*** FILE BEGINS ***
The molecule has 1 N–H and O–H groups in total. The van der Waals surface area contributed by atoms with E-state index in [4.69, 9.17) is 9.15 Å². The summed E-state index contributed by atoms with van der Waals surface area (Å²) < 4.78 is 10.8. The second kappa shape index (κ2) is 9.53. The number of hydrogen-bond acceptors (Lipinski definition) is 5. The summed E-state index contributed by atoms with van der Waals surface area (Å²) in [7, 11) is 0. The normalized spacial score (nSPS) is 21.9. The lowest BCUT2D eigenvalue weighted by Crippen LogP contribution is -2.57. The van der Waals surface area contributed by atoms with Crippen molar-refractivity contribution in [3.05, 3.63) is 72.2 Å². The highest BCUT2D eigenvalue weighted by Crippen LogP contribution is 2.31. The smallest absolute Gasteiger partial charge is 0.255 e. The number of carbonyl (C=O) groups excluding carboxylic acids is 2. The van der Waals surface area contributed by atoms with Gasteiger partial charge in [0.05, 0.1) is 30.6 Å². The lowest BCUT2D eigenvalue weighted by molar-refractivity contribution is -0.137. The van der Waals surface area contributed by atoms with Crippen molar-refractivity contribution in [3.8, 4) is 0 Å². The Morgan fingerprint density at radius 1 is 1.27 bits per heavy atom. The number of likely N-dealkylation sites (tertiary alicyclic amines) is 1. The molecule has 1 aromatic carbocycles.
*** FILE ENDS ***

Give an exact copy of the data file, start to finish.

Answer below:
The molecule has 1 N–H and O–H groups in total. The van der Waals surface area contributed by atoms with E-state index in [4.69, 9.17) is 9.15 Å². The summed E-state index contributed by atoms with van der Waals surface area (Å²) < 4.78 is 10.8. The second kappa shape index (κ2) is 9.53. The number of hydrogen-bond acceptors (Lipinski definition) is 5. The summed E-state index contributed by atoms with van der Waals surface area (Å²) in [7, 11) is 0. The normalized spacial score (nSPS) is 21.9. The lowest BCUT2D eigenvalue weighted by Crippen LogP contribution is -2.57. The van der Waals surface area contributed by atoms with Crippen molar-refractivity contribution in [3.05, 3.63) is 72.2 Å². The highest BCUT2D eigenvalue weighted by Crippen LogP contribution is 2.31. The smallest absolute Gasteiger partial charge is 0.255 e. The number of carbonyl (C=O) groups excluding carboxylic acids is 2. The van der Waals surface area contributed by atoms with Gasteiger partial charge in [0.05, 0.1) is 30.6 Å². The lowest BCUT2D eigenvalue weighted by molar-refractivity contribution is -0.137. The van der Waals surface area contributed by atoms with Crippen molar-refractivity contribution in [3.8, 4) is 0 Å². The Morgan fingerprint density at radius 1 is 1.27 bits per heavy atom. The number of likely N-dealkylation sites (tertiary alicyclic amines) is 1. The molecule has 1 aromatic carbocycles.